Call taker screening processes should be developed through collaboration across stakeholder groups. In creating the necessary protocols and policies, community responder program staff should work together with 911 call center staff—call takers, dispatchers, and supervisors.

In addition to sound protocols, call takers need hands-on training in order to overcome years of experience sending the police to calls that are appropriate for community responders. Training programs, which are critical for both dispatch center staff and supervisors, may include modules on de-escalation, mental health, information sharing, motivational interviewing, engagement with community responder teams and/or embedded professionals, conflict resolution, and call transfers. Cities can bring together call takers, dispatchers, and community responder teams in field training and informal settings so that they establish a shared understanding of their respective roles and expertise. The training should also incorporate community stakeholders to share their perspectives.

How do community responders make an impact beyond 911 calls?

Community responders are not exclusively dispatched through 911. They can respond to calls that come in through nonemergency police lines, external hotlines, or lines that directly dial the community responder program. Community responder teams can also take referrals directly from police who have responded to a situation and have determined that it was more appropriate for a community responder. They can also be sent out in tandem with police if there is a heightened safety concern. Community responders can also initiate proactive encounters when they identify and engage with a person in need.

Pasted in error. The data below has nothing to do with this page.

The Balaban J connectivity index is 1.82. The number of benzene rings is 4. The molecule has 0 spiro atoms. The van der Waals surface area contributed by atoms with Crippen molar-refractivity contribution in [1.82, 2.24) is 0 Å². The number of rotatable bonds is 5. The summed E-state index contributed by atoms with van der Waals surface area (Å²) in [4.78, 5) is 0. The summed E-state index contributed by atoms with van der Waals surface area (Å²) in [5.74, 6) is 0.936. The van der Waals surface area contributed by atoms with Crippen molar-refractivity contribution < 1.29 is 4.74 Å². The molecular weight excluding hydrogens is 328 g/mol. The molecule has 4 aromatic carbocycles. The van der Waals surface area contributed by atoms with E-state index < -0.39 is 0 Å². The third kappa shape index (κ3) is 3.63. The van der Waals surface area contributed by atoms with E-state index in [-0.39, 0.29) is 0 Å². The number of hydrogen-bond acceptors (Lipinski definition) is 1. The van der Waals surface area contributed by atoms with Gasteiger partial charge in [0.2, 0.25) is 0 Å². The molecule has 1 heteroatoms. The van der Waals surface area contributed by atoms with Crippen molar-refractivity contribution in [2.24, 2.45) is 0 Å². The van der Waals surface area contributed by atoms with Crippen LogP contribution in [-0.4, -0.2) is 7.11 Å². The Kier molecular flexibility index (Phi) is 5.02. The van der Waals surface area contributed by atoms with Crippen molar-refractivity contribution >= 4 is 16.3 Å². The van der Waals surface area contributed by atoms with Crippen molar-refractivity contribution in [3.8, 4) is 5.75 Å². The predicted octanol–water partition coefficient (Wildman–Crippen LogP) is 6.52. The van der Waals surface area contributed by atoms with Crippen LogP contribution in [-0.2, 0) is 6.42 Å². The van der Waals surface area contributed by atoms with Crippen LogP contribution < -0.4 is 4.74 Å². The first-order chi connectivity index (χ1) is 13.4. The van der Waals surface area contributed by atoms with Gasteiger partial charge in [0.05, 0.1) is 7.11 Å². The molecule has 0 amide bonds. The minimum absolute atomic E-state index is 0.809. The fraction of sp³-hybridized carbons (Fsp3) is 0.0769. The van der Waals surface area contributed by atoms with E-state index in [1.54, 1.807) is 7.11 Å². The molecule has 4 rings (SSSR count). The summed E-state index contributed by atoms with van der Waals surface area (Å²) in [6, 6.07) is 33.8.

How does community responder dispatch relate to the new 988 number?

988, the national suicide and crisis lifeline, launched in 2022, but its implementation and funding has varied across states. Some jurisdictions utilize community responder programs to enhance 988’s capabilities or increase capacity. In other jurisdictions, community responder programs transfer calls directly to 988. And in others, a single external crisis hotline provider dispatches community responders to calls received from both 988 and transferred from 911. Jurisdictions can ensure streamlined responses to crises by coordinating across community responder programs and 988 systems and developing consistent public education campaigns regarding 988 and 911.

How should cities engage community stakeholders in designing and implementing community responder dispatch?

Engaging community stakeholders in the development and implementation of community responder programs is critical. Jurisdictions should use a variety of strategies to gain a more comprehensive understanding of how various community members interact with the 911 system and ensure policy changes are responsive to community needs. Jurisdictions often employ a combination of engagement activities, including focus groups, advisory committees, surveys, town hall meetings, and interviews. Several principles should guide this work: commitment to transparency, openness to feedback, a desire for genuine partnership, respect for and responsiveness to local history, accessibility of activities, and ensuring compensation for community participants.


Cities nationwide are developing, implementing, and expanding community responder programs in an effort to improve the quality of services provided to people calling 911 for help. The integration of community responders will require making thoughtful changes to existing dispatch policies and practices, which were not created with these new programs in mind. Selecting and implementing the right dispatch model is an important step in positioning community responders to be as effective as possible within the changing public safety ecosystem.

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Amos Irwin

Program Director

Law Enforcement Action Partnership

Rachael Eisenberg

Managing Director, Rights and Justice

Center For American Progress